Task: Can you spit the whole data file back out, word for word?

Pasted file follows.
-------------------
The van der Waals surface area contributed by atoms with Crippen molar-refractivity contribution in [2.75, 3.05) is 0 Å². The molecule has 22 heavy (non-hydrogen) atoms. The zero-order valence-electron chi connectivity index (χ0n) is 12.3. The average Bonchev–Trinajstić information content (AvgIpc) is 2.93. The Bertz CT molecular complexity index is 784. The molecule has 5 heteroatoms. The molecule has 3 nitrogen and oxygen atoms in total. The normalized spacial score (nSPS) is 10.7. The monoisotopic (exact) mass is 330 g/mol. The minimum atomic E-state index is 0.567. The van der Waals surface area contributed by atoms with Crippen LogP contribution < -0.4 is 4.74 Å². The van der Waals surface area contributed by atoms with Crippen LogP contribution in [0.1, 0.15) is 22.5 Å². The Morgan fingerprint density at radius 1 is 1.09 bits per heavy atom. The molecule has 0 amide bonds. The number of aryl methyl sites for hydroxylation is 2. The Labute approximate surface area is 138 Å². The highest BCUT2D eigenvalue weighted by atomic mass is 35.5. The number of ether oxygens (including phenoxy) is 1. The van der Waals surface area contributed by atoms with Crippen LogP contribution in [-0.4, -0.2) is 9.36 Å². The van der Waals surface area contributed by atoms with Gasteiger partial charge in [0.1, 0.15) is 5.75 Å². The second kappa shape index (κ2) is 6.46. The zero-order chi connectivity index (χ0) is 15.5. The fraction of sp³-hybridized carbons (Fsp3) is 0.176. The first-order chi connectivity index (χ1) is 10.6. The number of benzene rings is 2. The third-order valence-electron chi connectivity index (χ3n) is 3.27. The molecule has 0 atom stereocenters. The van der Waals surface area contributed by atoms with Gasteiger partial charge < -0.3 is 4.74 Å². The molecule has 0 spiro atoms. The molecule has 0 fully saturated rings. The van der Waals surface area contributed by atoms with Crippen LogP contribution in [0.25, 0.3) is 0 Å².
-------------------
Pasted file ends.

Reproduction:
The van der Waals surface area contributed by atoms with Crippen molar-refractivity contribution in [2.75, 3.05) is 0 Å². The molecule has 22 heavy (non-hydrogen) atoms. The zero-order valence-electron chi connectivity index (χ0n) is 12.3. The average Bonchev–Trinajstić information content (AvgIpc) is 2.93. The Bertz CT molecular complexity index is 784. The molecule has 5 heteroatoms. The molecule has 3 nitrogen and oxygen atoms in total. The normalized spacial score (nSPS) is 10.7. The monoisotopic (exact) mass is 330 g/mol. The minimum atomic E-state index is 0.567. The van der Waals surface area contributed by atoms with Crippen LogP contribution < -0.4 is 4.74 Å². The van der Waals surface area contributed by atoms with Crippen LogP contribution in [0.1, 0.15) is 22.5 Å². The Morgan fingerprint density at radius 1 is 1.09 bits per heavy atom. The molecule has 0 amide bonds. The number of aryl methyl sites for hydroxylation is 2. The Labute approximate surface area is 138 Å². The highest BCUT2D eigenvalue weighted by atomic mass is 35.5. The number of ether oxygens (including phenoxy) is 1. The van der Waals surface area contributed by atoms with Crippen LogP contribution in [-0.4, -0.2) is 9.36 Å². The van der Waals surface area contributed by atoms with Gasteiger partial charge in [0.1, 0.15) is 5.75 Å². The second kappa shape index (κ2) is 6.46. The zero-order chi connectivity index (χ0) is 15.5. The fraction of sp³-hybridized carbons (Fsp3) is 0.176. The first-order chi connectivity index (χ1) is 10.6. The number of benzene rings is 2. The third-order valence-electron chi connectivity index (χ3n) is 3.27. The molecule has 0 atom stereocenters. The van der Waals surface area contributed by atoms with Gasteiger partial charge < -0.3 is 4.74 Å². The molecule has 0 spiro atoms. The molecule has 0 fully saturated rings. The van der Waals surface area contributed by atoms with Crippen LogP contribution in [0.25, 0.3) is 0 Å².